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Russian invasion dents Ukraine's corn export, output prospects

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Russian invasion dents Ukraine's corn export, output prospects

  • Author
  • Shikha Singh
  • Editor
  • Shashwat Pradhan
  • Commodity
  • Agriculture Natural Gas
  • Tags
  • United States
  • Topic
  • Food Security War in Ukraine

The Russian invasion is seen clouding the prospects of corn exports from the world's fourth largest corn exporter Ukraine in the marketing year 2021-22 (July-June), and at the same time is raising concerns over new crop planting, due in a month.

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Ukraine — a leading producer-exporter of corn — has grown its biggest ever corn crop in the ongoing MY 2021-22 at 42 million mt, according to the US Department of Agriculture.

Related Factbox: A look at Russia-China wheat, sunflower oil trade as Ukraine crisis rages

Ukraine exports almost 80% of the corn it grows, with this year's shipments seen at 33.5 million mt.

As of Feb. 23, Ukraine had exported 18.98 million mt of corn, with over 14 million mt still remaining to meet the USDA's export estimate for this marketing year.

Concerns have emerged over exports of the remaining amount of corn as the Russian invasion continues. According to recent media reports, Ukrainian ports are likely to remain closed until Russia's invasion ends and there are also reports of damages to Ukrainian infrastructure, which could impact exports.

The timing of this coincides with the peak corn export season in Ukraine as its corn exports typically remain heavy through the spring into the early summer (March-May).

Uncertainty ahead

Though uncertainty remains over how the situation is going to evolve in Ukraine, export disruptions in the country could send buyers toward US corn, the available option in the market, as the South American corn harvest is still a few months away.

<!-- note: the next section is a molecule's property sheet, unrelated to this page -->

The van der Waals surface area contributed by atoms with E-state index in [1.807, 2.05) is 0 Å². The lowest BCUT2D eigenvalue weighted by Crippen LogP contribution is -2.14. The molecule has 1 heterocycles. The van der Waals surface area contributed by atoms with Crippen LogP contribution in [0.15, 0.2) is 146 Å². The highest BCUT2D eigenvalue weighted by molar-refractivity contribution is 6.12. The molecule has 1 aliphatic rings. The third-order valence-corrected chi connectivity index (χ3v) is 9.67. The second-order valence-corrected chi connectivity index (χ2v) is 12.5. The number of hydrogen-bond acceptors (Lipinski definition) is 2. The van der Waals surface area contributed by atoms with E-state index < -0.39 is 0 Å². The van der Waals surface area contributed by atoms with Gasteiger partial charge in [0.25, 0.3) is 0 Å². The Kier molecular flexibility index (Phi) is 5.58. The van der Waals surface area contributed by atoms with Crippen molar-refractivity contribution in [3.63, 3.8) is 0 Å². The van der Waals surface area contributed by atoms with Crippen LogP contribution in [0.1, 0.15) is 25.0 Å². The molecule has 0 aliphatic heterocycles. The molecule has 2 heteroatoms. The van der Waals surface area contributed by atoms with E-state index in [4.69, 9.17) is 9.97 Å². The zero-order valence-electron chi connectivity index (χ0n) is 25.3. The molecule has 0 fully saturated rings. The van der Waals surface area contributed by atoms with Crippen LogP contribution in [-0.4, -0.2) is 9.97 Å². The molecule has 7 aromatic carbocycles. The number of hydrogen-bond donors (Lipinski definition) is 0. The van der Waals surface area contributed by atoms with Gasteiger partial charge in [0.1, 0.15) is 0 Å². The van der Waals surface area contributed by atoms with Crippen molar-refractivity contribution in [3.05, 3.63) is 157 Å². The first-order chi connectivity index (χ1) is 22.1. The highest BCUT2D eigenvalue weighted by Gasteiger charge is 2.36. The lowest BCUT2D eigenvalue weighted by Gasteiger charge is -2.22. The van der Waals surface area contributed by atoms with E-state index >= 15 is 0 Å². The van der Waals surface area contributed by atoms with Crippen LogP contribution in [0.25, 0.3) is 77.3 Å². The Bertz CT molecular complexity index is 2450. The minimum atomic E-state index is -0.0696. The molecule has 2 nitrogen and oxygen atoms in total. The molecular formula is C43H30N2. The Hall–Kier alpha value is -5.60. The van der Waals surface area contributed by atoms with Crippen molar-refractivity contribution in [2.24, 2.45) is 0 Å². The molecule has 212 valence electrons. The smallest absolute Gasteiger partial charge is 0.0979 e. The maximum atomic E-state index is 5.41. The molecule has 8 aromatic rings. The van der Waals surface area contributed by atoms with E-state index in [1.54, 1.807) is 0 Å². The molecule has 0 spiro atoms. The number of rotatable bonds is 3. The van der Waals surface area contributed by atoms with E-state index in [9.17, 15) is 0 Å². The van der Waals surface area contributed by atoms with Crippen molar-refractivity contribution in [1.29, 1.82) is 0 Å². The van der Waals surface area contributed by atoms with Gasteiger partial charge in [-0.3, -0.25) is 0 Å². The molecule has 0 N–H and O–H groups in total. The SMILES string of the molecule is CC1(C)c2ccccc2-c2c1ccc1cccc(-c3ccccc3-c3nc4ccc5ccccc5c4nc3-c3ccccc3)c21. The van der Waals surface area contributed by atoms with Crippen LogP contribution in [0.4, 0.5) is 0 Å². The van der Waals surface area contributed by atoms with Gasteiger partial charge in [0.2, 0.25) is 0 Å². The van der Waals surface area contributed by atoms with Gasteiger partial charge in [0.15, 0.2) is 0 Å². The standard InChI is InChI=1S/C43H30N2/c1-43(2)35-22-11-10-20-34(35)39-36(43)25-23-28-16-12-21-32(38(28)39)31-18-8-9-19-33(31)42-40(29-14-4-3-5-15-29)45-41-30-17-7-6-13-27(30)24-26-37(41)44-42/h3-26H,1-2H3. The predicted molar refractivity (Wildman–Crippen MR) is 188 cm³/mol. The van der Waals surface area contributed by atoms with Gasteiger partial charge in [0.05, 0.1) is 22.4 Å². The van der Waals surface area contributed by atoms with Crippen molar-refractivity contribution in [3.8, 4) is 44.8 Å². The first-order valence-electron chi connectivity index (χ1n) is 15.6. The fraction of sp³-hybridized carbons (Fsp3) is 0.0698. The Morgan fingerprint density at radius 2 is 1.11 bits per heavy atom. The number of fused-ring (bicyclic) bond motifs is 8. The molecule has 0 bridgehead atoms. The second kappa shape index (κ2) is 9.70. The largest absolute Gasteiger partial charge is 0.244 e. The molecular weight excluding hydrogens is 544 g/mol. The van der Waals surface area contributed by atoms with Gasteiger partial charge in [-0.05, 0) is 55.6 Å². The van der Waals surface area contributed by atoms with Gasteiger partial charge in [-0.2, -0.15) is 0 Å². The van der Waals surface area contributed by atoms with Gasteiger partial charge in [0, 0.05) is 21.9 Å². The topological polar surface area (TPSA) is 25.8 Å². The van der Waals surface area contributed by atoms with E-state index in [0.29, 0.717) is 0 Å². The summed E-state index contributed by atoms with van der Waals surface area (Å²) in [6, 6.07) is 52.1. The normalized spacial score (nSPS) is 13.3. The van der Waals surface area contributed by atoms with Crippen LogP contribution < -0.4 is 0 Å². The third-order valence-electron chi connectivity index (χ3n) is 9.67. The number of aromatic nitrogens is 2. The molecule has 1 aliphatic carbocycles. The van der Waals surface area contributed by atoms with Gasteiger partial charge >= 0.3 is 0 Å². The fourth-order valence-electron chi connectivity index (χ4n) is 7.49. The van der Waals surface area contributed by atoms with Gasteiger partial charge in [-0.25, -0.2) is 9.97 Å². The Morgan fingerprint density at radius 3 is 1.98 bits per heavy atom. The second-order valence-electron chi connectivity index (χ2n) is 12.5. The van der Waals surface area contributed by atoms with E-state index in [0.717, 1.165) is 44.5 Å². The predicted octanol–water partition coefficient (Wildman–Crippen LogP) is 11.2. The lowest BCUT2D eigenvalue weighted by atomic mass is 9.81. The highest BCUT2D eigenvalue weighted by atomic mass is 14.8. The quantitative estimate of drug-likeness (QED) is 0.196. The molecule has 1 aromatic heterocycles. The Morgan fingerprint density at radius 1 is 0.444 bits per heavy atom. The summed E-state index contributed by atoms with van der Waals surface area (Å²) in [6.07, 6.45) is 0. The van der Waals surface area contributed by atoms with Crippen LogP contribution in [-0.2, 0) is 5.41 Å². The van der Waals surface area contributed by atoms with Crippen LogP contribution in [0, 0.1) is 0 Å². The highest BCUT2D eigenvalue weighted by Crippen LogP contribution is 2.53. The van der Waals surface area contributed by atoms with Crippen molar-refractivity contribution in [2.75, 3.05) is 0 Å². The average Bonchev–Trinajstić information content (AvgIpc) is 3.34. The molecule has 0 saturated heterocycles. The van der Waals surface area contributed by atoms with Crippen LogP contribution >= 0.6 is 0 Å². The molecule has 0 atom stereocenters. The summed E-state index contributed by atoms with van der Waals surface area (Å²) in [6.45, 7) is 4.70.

"Major destinations for Ukraine corn, including China and the EU, will likely need to source more from the US, due to a weak outlook for South American production," a recent update by Gro Intelligence said.

The invasion is seen also denting Ukrainian MY 2022-23 corn production, the planting of which would typically begin in April, sources said.

Output worries

After a year of record production, in the upcoming MY 2022-23, Ukraine's corn production faces various challenges and uncertainties.

According to S&P Global Commodity Insights' initial estimates, Ukraine's corn production in MY 2022-23 is seen at 30 million mt, down 12 million mt, or 30%, from MY 2021-22. Corn exports are estimated at 23.5 million mt, also down 30% from the year-ago levels.

"The process of estimating Ukrainian corn production was not easy and was filled with many hypotheticals, but with less than 40 days to go until planting, it's impossible for us to believe a 'normal year' of production/exports is in the offing," according to S&P Global.

It added that the main concern with corn planting in Ukraine is the availability and distribution of inputs for the upcoming season.

Strengthening corn prices

Ukraine's invasion by Russia has lifted the already high global prices of corn. Futures prices of corn on key global exchanges have rallied to multi-month highs following Russia's invasion of Ukraine.

The most-active May futures contract on the Chicago Board of Trade breached the $7/bushel mark following the news of Ukraine's invasion on Feb 24. The contract was trading at an eight-month high of $7.37/bu at 1326 GMT on March 2.

Global corn prices have also been supported by sustained high prices of agricultural inputs and concerns of a smaller-than-projected corn crop in South America.

Ukraine corn export prices have also climbed, with Ukrainian corn FOB Black Sea assessed at a record $348/mt on March 1, according to S&P Global data. Prior to the invasion, on Feb. 23, Ukrainian corn was assessed at $289/mt.


Beyond the immediate supply disruptions, the impact of Russia's invasion of Ukraine will also be felt in terms of higher fertilizer prices.

Russia is the top exporter of fertilizers globally. Though the Russian fertilizer scenario might not impact Ukrainian corn production, countries like Brazil rely on Russia's fertilizers, and sanctions or disruption on Russian fertilizer supply can impact the upcoming planting season in the global corn giant.

Corn is a fertilizer intensive crop and fertilizer prices will contribute to farmers' planting decisions as well as yields.

Russia is also key global player in natural gas, a major input to fertilizer production. Higher gas prices and supply cuts will further drive fertilizer prices higher, Gro said.

"Although the US doesn't directly import Russian fertilizer, higher fertilizer prices will impact production costs as US farmers soon begin planting their spring crops," it added.

The US in MY 2022-23 (September-August) is expected to produce a record amount of corn on expectations of trend yield even though the area is declining on the year. A lower yield may pull down US corn production numbers, which can add to supply tightness.

A rise in input costs or lower corn supplies can further lift the already high corn prices.